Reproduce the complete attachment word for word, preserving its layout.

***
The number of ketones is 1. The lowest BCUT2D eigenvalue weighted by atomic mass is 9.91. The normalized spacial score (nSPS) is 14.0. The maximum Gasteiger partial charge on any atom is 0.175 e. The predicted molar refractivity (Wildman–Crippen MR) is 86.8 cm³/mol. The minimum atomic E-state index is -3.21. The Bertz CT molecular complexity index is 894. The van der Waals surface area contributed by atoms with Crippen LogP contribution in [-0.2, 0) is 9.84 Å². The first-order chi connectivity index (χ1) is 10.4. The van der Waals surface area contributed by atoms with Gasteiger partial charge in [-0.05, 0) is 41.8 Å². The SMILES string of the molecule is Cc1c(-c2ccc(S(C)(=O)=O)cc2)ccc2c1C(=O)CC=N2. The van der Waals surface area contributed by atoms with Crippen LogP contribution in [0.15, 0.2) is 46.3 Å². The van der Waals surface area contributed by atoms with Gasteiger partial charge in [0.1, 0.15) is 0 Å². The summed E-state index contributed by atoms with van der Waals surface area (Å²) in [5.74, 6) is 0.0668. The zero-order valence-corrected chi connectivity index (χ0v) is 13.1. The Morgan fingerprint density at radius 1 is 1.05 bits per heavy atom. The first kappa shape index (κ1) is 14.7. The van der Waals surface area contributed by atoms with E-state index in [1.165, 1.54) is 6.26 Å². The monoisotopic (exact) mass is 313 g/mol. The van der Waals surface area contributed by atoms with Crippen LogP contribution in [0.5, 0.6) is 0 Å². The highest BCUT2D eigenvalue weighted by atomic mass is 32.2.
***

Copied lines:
The number of ketones is 1. The lowest BCUT2D eigenvalue weighted by atomic mass is 9.91. The normalized spacial score (nSPS) is 14.0. The maximum Gasteiger partial charge on any atom is 0.175 e. The predicted molar refractivity (Wildman–Crippen MR) is 86.8 cm³/mol. The minimum atomic E-state index is -3.21. The Bertz CT molecular complexity index is 894. The van der Waals surface area contributed by atoms with Crippen LogP contribution in [-0.2, 0) is 9.84 Å². The first-order chi connectivity index (χ1) is 10.4. The van der Waals surface area contributed by atoms with Gasteiger partial charge in [-0.05, 0) is 41.8 Å². The SMILES string of the molecule is Cc1c(-c2ccc(S(C)(=O)=O)cc2)ccc2c1C(=O)CC=N2. The van der Waals surface area contributed by atoms with Crippen LogP contribution in [0.15, 0.2) is 46.3 Å². The van der Waals surface area contributed by atoms with Gasteiger partial charge in [0.1, 0.15) is 0 Å². The summed E-state index contributed by atoms with van der Waals surface area (Å²) in [5.74, 6) is 0.0668. The zero-order valence-corrected chi connectivity index (χ0v) is 13.1. The Morgan fingerprint density at radius 1 is 1.05 bits per heavy atom. The first kappa shape index (κ1) is 14.7. The van der Waals surface area contributed by atoms with E-state index in [1.165, 1.54) is 6.26 Å². The monoisotopic (exact) mass is 313 g/mol. The van der Waals surface area contributed by atoms with Crippen LogP contribution in [0.5, 0.6) is 0 Å². The highest BCUT2D eigenvalue weighted by atomic mass is 32.2.